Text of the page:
Tùsail is the newest of Glenmorangie’s annual Private Edition releases. And, it comes with a fine pedigree laid before it, of equally esoterically named whiskies. Ealanta, the Private Edition release for 2013 won Jim Murray’s prestigious (though much hated, by me) World Whisky of the Year award. With a 19 year maturation in new American oak, Ealanta was, and still is, unlike any other Scotch available. Last year’s release, Companta, was a real stunner, playing around with French fortified wine barrels. It was a bottling that my palate has kept a fond memory of, and a gorgeous colour to boot. The Private Edition range feels like an outlet for the creative minds at Glenmorangie, a chance for them to flaunt their best matured, most expressive stocks, coming from their most unique and exciting casks. It’s no marketing gimmick. It’s the real deal.
Tùsail’s claim to fame comes not from the cask, but from the parcel of barley that composed the mash. For Tùsail, Glenmorangie used a heritage strain of barley called Maris Otter, familiar to beer brewers around the world for its malty, biscuity, full bodiedness, as well as its expense, compared to other strains of 2-row pale malt. The barley for this release has also been floor malted — a tradition mostly abandoned by the whisky industry, with only a few distilleries still undertaking the flagrantly cost ineffective process, and Springbank being the only distillery in Scotland to floor malt 100% of its own barley. Needless to say, for Tùsail, some serious labour was put into the process.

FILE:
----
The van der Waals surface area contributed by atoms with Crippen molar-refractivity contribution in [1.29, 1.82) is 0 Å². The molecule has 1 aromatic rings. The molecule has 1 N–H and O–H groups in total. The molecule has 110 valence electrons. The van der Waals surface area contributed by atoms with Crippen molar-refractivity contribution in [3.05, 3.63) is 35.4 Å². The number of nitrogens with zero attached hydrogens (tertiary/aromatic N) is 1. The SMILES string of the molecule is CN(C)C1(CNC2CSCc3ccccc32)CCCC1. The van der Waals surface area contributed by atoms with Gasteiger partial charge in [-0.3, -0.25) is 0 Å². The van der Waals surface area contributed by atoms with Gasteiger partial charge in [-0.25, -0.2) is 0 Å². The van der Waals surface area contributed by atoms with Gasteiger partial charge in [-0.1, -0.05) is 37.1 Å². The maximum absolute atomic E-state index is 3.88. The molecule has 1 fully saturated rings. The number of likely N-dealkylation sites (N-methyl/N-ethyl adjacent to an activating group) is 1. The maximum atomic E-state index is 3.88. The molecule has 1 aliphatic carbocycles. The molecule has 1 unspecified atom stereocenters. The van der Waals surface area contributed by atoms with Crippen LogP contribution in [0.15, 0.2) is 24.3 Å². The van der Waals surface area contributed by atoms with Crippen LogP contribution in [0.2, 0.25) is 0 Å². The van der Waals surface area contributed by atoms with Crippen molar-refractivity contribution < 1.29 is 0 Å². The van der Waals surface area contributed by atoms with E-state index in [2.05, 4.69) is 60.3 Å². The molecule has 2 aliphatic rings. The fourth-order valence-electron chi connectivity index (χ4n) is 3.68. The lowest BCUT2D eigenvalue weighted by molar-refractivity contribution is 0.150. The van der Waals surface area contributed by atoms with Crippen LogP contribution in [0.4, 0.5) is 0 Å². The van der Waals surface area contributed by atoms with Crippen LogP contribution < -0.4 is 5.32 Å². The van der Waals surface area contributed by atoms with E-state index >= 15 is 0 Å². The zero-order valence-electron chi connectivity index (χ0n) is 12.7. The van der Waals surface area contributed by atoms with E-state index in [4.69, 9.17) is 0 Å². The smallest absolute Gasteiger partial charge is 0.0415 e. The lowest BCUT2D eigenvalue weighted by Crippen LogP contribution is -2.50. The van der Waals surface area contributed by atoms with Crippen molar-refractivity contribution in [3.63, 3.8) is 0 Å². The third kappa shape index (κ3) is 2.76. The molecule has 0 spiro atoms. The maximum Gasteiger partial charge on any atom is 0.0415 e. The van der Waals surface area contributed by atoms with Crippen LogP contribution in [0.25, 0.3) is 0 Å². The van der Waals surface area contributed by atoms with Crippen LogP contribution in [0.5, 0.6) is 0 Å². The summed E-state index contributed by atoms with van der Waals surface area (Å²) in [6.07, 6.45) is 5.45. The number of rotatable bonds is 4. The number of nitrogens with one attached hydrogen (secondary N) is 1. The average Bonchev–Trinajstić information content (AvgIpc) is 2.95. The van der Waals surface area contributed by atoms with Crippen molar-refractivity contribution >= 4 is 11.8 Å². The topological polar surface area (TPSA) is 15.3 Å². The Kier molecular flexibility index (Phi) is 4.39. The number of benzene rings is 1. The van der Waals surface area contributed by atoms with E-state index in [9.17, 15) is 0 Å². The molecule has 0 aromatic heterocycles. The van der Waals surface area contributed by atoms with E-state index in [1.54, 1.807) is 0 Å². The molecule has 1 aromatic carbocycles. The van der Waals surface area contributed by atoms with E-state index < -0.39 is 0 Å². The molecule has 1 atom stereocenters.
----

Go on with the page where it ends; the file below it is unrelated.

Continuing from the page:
The whisky is bottled at 46% abv, and is not chill filtered.
I won’t go on and on about the colour of the whisky. Suffice to say that it is light, compared to previous Private Edition whiskies. Golden sunbeam, if you really want to know.
Refreshing and light. Freshly kneaded bread dough with a spritz of lemon flesh. A plume of new oak sawdust is buried in there. The whole thing is tame, and a bit shy at first. But, left in the glass, aromas of barley husks, toasted almonds, and marzipan emerge, and sweeten. The crust of a rustic loaf. An afternoon picnic, with an industrious confectioner.
Like a cup of tea, in many ways. The aroma makes a stronger impression than the flavour. It’s a hard thing to pin down, actually. Honey on warm chestnuts.
Very light weight. Not intoxicating, perfectly English. A bit of welcome spiciness right on the tail end.
Rounds off cleanly, leaving a pleasant oaky, slightly nutty note on the tongue. The main event is short, beckoning. A mild creaminess lingers on.
What’s so refreshing about the Private Edition whiskies is how different they are from the standard Glenmorangie line-up. Many of us are well familiar with the Original, and the cask finish series (Nectar D’or, Quinta Ruban, Lasanta). So, it delights the palate and the mind to look forward to a new Glenmorangie Private Edition release, and to know with some confidence that it will likely be coming out of left field. That’s no small feat from a distillery as large and corporate as Glenmorangie.
Tùsail is marked by quality in every category of assessment, and is clearly well above average. It is not, however, the kind of whisky that grabs my tongue and gives it a hearty spanking. It is also not the kind of whisky that I can dim the lights to and mull over. It’s light, refreshing, a perfect opening act. Really an aperitif whisky, to truncate bites of pretzel sticks and fresh seafood, to excite the palate for the next course.
Informed by my tasting of Companta last year, I came to Tùsail with the expectation that I’d be dissecting some strange new creature. Instead, I found an old friend. Balanced and mild, neither tiresome nor uninteresting
What do you think? Leave a comment below. Feel free to give your opinion and correct me on any facts I’ve bungled. Cheers.